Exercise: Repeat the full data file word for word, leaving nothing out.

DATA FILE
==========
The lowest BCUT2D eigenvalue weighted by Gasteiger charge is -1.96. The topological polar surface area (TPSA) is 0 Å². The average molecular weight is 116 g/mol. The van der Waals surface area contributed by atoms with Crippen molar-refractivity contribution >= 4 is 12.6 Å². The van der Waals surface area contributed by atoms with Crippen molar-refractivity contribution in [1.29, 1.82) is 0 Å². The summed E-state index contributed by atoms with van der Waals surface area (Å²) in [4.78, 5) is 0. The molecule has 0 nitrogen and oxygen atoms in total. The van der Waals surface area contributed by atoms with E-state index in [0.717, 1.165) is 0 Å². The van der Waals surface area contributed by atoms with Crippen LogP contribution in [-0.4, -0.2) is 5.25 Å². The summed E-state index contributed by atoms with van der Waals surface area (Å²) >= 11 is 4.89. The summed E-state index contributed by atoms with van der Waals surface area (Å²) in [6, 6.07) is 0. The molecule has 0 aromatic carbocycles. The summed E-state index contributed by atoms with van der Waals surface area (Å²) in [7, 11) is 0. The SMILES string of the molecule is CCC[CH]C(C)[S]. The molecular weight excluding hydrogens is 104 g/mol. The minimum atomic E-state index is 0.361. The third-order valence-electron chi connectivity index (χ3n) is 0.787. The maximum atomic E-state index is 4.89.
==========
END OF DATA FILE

The lowest BCUT2D eigenvalue weighted by Gasteiger charge is -1.96. The topological polar surface area (TPSA) is 0 Å². The average molecular weight is 116 g/mol. The van der Waals surface area contributed by atoms with Crippen molar-refractivity contribution >= 4 is 12.6 Å². The van der Waals surface area contributed by atoms with Crippen molar-refractivity contribution in [1.29, 1.82) is 0 Å². The summed E-state index contributed by atoms with van der Waals surface area (Å²) in [4.78, 5) is 0. The molecule has 0 nitrogen and oxygen atoms in total. The van der Waals surface area contributed by atoms with E-state index in [0.717, 1.165) is 0 Å². The van der Waals surface area contributed by atoms with Crippen LogP contribution in [-0.4, -0.2) is 5.25 Å². The summed E-state index contributed by atoms with van der Waals surface area (Å²) >= 11 is 4.89. The summed E-state index contributed by atoms with van der Waals surface area (Å²) in [6, 6.07) is 0. The molecule has 0 aromatic carbocycles. The summed E-state index contributed by atoms with van der Waals surface area (Å²) in [7, 11) is 0. The SMILES string of the molecule is CCC[CH]C(C)[S]. The molecular weight excluding hydrogens is 104 g/mol. The minimum atomic E-state index is 0.361. The third-order valence-electron chi connectivity index (χ3n) is 0.787. The maximum atomic E-state index is 4.89.